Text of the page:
- Deputy ombudsman Mick Martin received a larger payment than previously disclosed
- He also received more than £10,000 of “benefits in kind” in 2015-16
- PHSO says it “should have been clearer” in its original responses to HSJ
The Parliamentary and Health Service Ombudsman made a “termination payment” of £93,834 to its former deputy ombudsman who resigned earlier this year.
Mick Martin left the PHSO in March after being exposed by HSJ for his role covering up the sexual harassment of a director at the Derbyshire Healthcare Foundation Trust, where he was chair before joining the PHSO.
The PHSO told HSJ this week it should have been clearer about the payments Mr Martin received after new details emerged in its annual report.
The regulator had previously refused to reveal Mr Martin’s salary for 2015-16 following his resignation, but after a Freedom of Information Act request said in May that he received a salary of £135,000-£140,000 in 2015-16. The PHSO also said Mr Martin received six months’ contractual notice pay, which would be at least £67,500.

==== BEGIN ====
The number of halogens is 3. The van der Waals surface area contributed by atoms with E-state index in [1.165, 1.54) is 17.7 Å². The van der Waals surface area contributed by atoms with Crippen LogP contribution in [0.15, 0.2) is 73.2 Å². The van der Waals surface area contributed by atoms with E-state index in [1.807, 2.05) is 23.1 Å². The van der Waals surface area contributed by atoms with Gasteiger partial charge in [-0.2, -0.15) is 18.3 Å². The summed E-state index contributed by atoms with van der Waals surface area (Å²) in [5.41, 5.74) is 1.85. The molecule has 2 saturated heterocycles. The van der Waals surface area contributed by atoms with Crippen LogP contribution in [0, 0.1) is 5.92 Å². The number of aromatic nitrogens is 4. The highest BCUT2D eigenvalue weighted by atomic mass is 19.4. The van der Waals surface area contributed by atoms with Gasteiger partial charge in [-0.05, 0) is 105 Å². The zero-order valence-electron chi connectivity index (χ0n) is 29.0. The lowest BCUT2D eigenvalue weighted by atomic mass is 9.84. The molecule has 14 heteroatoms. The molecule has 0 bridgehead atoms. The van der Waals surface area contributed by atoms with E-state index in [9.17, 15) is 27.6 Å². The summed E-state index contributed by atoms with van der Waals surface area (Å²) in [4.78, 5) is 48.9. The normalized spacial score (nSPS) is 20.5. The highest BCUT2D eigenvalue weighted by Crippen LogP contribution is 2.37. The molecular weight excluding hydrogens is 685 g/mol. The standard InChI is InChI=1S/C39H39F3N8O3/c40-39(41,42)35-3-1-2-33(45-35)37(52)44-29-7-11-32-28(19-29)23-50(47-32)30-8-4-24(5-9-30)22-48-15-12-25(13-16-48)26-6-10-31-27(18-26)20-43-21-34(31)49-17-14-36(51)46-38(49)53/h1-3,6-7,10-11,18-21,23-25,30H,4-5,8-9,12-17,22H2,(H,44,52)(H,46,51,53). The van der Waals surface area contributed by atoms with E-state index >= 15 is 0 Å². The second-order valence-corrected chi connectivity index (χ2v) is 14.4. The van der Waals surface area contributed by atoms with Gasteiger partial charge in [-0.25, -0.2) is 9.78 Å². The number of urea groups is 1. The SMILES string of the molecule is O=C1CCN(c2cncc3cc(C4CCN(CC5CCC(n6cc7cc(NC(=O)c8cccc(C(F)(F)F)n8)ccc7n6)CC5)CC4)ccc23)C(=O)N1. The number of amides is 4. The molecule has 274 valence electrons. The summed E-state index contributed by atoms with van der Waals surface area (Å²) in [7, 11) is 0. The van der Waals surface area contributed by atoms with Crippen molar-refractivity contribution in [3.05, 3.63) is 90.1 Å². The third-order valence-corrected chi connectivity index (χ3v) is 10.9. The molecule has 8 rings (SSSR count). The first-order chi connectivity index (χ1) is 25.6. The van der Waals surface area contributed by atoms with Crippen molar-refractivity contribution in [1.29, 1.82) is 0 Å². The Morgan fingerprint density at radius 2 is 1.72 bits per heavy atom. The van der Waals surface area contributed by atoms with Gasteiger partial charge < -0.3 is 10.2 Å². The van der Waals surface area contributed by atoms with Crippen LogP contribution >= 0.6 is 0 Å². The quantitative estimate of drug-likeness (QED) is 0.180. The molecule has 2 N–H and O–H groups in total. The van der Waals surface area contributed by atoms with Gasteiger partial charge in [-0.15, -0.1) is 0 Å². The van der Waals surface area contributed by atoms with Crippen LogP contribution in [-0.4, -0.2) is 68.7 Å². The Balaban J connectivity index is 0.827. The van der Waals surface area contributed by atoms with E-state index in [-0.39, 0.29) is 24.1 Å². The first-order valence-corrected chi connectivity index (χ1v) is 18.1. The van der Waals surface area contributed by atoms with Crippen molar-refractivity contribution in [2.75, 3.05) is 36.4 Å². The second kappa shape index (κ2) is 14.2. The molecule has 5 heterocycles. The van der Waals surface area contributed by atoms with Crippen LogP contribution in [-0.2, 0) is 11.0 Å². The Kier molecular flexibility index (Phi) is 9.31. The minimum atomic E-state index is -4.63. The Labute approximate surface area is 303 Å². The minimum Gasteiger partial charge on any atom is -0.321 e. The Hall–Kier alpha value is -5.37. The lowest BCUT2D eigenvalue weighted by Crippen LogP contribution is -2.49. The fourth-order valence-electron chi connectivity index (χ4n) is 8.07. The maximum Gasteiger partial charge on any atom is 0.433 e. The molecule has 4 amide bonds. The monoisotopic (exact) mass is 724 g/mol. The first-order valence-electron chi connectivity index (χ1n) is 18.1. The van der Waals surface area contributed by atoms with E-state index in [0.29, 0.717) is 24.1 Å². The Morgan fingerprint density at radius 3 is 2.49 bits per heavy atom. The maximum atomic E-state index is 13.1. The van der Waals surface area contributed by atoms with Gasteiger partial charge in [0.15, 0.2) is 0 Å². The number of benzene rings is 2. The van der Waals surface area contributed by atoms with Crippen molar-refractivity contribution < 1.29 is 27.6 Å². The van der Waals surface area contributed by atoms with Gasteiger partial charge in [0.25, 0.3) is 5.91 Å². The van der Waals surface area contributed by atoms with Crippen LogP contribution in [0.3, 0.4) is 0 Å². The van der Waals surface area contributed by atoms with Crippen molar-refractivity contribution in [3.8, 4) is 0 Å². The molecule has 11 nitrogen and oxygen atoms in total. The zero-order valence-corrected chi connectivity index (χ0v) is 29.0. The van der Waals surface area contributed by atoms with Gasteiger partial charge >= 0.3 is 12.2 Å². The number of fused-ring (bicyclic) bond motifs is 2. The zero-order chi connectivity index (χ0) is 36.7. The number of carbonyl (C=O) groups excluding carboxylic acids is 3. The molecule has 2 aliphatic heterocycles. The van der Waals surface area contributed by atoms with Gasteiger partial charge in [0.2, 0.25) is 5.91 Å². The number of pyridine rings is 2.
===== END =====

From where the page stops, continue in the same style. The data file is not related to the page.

However, in its annual report, published on 4 November, Mr Martin is listed as being paid £195,000-£200,000, which included £10,300 of “benefits in kind” and £53,000 of pension benefits.
The report also said: “A termination payment of £93,834 was made in relation to Mick Martin upon his last day of service in line with his contractual notice terms. This is not included in the table above.”
The PHSO said the benefits in kind related to the fact Mr Martin was contract to work in London on Monday to Wednesday and in Manchester on Thursday and Friday, but was paid travel and subsistence costs as a taxable expense when he was required to work in different locations to what he was contracted to do.
A PHSO spokesman said: “We should have been clearer in our original response about these additional costs.
“The £93,834 quoted in the annual report is the total cost to PHSO. It is in line with Mr Martin’s contractual notice period of six months’ salary (using the band £135,000-140,000) plus the cost of employer’s pension and national insurance contributions.”
Ombudsman Dame Julie Mellor also resigned earlier this year after it was revealed she was warned about Mr Martin’s actions following the conclusion of an employment tribunal in July 2015 but she had taken no action.
An independent review by Sir Alex Allan published in September said Dame Julie was warned by Monitor, which wrote to her about the findings of the tribunal against Mr Martin.